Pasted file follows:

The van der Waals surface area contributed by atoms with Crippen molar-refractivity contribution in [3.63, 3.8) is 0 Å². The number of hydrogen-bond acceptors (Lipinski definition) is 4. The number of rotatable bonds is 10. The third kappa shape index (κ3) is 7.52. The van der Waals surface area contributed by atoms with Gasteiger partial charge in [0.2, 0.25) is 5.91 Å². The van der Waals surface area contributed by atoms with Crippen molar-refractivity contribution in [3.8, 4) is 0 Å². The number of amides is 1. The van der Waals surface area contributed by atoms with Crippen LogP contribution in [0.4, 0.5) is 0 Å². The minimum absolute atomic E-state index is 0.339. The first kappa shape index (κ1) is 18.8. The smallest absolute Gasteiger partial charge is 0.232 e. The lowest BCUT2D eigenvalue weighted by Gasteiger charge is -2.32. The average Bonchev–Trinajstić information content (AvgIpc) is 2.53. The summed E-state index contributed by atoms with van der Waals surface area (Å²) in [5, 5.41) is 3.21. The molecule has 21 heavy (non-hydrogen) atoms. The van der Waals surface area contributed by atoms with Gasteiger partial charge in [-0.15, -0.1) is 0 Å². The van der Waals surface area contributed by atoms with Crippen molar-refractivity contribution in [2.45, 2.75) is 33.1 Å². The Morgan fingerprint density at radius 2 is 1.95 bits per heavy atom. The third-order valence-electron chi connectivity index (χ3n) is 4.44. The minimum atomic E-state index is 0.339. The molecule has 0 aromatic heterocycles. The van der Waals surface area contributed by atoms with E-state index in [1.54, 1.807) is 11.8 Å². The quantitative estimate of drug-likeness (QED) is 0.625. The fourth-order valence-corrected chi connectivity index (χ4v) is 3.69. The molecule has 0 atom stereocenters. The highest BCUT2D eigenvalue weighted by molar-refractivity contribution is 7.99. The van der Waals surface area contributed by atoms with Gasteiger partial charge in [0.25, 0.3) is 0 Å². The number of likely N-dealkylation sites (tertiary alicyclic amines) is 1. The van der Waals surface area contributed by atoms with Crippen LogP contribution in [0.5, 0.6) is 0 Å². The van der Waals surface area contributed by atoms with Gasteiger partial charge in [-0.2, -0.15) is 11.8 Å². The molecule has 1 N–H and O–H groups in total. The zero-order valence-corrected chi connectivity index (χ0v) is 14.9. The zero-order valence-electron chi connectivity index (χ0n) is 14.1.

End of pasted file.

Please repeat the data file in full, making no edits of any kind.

The van der Waals surface area contributed by atoms with Crippen molar-refractivity contribution in [3.63, 3.8) is 0 Å². The number of hydrogen-bond acceptors (Lipinski definition) is 4. The number of rotatable bonds is 10. The third kappa shape index (κ3) is 7.52. The van der Waals surface area contributed by atoms with Gasteiger partial charge in [0.2, 0.25) is 5.91 Å². The van der Waals surface area contributed by atoms with Crippen molar-refractivity contribution in [3.8, 4) is 0 Å². The number of amides is 1. The van der Waals surface area contributed by atoms with Crippen LogP contribution in [0.4, 0.5) is 0 Å². The minimum absolute atomic E-state index is 0.339. The first kappa shape index (κ1) is 18.8. The smallest absolute Gasteiger partial charge is 0.232 e. The lowest BCUT2D eigenvalue weighted by Gasteiger charge is -2.32. The average Bonchev–Trinajstić information content (AvgIpc) is 2.53. The summed E-state index contributed by atoms with van der Waals surface area (Å²) in [5, 5.41) is 3.21. The molecule has 21 heavy (non-hydrogen) atoms. The van der Waals surface area contributed by atoms with Gasteiger partial charge in [-0.15, -0.1) is 0 Å². The van der Waals surface area contributed by atoms with Crippen molar-refractivity contribution in [2.45, 2.75) is 33.1 Å². The Morgan fingerprint density at radius 2 is 1.95 bits per heavy atom. The third-order valence-electron chi connectivity index (χ3n) is 4.44. The minimum atomic E-state index is 0.339. The molecule has 0 aromatic heterocycles. The van der Waals surface area contributed by atoms with E-state index in [1.54, 1.807) is 11.8 Å². The quantitative estimate of drug-likeness (QED) is 0.625. The fourth-order valence-corrected chi connectivity index (χ4v) is 3.69. The molecule has 0 atom stereocenters. The highest BCUT2D eigenvalue weighted by molar-refractivity contribution is 7.99. The van der Waals surface area contributed by atoms with Gasteiger partial charge in [0.25, 0.3) is 0 Å². The number of likely N-dealkylation sites (tertiary alicyclic amines) is 1. The van der Waals surface area contributed by atoms with Crippen LogP contribution in [0.5, 0.6) is 0 Å². The van der Waals surface area contributed by atoms with Gasteiger partial charge in [-0.2, -0.15) is 11.8 Å². The molecule has 1 N–H and O–H groups in total. The zero-order valence-corrected chi connectivity index (χ0v) is 14.9. The zero-order valence-electron chi connectivity index (χ0n) is 14.1.